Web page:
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Jewish candidates: who won and who lost?

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There were three Jewish MPs before the Oct. 19 federal election, but by the end of the next day, there were six, all of them Liberal and all of them new to the House of Commons.

Canada’s first-ever Jewish finance minister, Joe Oliver, was defeated in his Toronto riding, as was Tory MP Mark Adler, while Irwin Cotler didn’t seek re-election in Mount Royal.

Beating Adler in York Centre was Liberal Michael Levitt, while Cote St. Luc Mayor Anthony Housefather bested Tory Robert Libman in Mount Royal, Liberal Jim Carr prevailed over Conservative MP Joyce Bateman in Winnipeg South Centre, Karina Gould in Burlington, Julie Dabrusin in Toronto-Danforth and in Quebec’s Laurentides–Labelle riding, David Graham took the seat for the Liberals.

With 20,282 votes (32 per cent), Graham defeated Bloc Québécois candidate Johanne Régimbald (18,807, 30 per cent) and NDPer Simon-Pierre Landry (16,624, 26 per cent).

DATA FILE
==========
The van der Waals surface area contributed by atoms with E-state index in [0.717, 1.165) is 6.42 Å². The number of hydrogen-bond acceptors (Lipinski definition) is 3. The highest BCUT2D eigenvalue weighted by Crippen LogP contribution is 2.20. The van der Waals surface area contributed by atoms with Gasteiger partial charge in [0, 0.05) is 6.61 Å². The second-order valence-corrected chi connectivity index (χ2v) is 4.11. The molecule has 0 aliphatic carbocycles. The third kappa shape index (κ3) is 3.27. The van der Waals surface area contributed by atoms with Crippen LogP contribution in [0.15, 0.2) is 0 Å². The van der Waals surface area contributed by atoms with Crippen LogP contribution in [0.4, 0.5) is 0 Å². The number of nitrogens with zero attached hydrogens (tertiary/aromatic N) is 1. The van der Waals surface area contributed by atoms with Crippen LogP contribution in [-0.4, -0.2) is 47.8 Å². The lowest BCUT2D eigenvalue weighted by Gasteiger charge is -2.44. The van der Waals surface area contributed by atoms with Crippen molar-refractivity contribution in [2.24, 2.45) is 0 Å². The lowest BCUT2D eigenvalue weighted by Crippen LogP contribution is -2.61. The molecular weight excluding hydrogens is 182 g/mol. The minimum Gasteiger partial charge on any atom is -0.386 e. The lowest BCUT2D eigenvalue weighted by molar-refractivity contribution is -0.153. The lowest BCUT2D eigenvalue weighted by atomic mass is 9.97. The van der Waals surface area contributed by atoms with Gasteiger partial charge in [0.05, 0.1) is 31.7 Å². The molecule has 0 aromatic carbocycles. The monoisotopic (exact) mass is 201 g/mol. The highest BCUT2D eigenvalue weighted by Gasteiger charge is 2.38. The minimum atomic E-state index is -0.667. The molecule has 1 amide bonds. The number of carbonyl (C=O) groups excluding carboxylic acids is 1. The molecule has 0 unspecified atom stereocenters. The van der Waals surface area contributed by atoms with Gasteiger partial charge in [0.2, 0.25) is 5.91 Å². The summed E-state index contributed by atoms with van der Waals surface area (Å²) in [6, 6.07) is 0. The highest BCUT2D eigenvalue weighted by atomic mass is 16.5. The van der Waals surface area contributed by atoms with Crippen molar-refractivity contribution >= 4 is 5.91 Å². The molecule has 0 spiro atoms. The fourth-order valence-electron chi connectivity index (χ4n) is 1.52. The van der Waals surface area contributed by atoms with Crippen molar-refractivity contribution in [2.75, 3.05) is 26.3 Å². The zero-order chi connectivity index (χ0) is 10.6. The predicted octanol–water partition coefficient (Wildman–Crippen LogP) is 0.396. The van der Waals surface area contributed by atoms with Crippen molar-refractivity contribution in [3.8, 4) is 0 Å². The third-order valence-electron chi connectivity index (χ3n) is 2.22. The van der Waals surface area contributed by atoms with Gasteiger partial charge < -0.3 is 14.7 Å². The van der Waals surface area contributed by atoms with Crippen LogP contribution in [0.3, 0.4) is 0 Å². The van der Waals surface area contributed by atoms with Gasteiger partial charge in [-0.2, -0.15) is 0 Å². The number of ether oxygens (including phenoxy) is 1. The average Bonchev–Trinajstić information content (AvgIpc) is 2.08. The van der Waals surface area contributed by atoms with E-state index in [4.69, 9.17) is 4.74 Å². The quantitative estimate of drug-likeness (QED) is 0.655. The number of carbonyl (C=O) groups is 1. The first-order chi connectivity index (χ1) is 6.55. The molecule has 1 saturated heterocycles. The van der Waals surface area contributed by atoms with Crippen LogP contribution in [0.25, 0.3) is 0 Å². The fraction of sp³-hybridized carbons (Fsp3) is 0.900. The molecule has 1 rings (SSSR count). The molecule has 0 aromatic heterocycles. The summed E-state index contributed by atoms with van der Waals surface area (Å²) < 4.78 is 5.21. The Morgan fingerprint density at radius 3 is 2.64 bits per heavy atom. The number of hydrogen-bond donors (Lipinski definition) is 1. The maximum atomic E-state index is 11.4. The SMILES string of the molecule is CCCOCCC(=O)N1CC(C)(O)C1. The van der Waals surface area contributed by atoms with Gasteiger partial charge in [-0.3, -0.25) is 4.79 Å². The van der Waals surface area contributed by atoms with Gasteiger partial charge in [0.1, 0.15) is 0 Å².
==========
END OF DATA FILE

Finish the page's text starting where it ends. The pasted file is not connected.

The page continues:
NDP MP Marc-André Morin had held the riding since 2011, but he lost the nomination to Landry.

“I very much appreciate the support of the voters of the riding where I grew up,” Graham told The CJN.

“I worked very hard, knocking on thousands of doors and attending hundreds of events across the riding, which, at 19,634 square kilometres is almost identical in territory to Israel [20,770 square kilometeres]. I believe the Laurentians were ready for a real change, and I am proud to be delivering it for my community.”

It was first time running for political office for Graham, whose is Jewish from his mother’s side. His grandparents were Beno Eskenazi, a Sephardi immigrant from Istanbul and a successful Montreal civil engineer, and Goldie Wolofsky, granddaughter of Kanader Adler newspaper founder Hirsch Wolofsky. His father’s family is a mix of Catholic and Protestant.

Meanwhile, in an upset, Julie Dabrusin beat NDP incumbent Craig Scott in former NDP leader Jack Layton’s riding of Toronto-Danforth by a 1,200-vote margin.

Oliver lost the hotly contested riding of Eglinton-Lawrence, which he’d held since 2011, when he beat incumbent Liberal cabinet minister Joe Volpe. Jews comprise just under a quarter of the riding.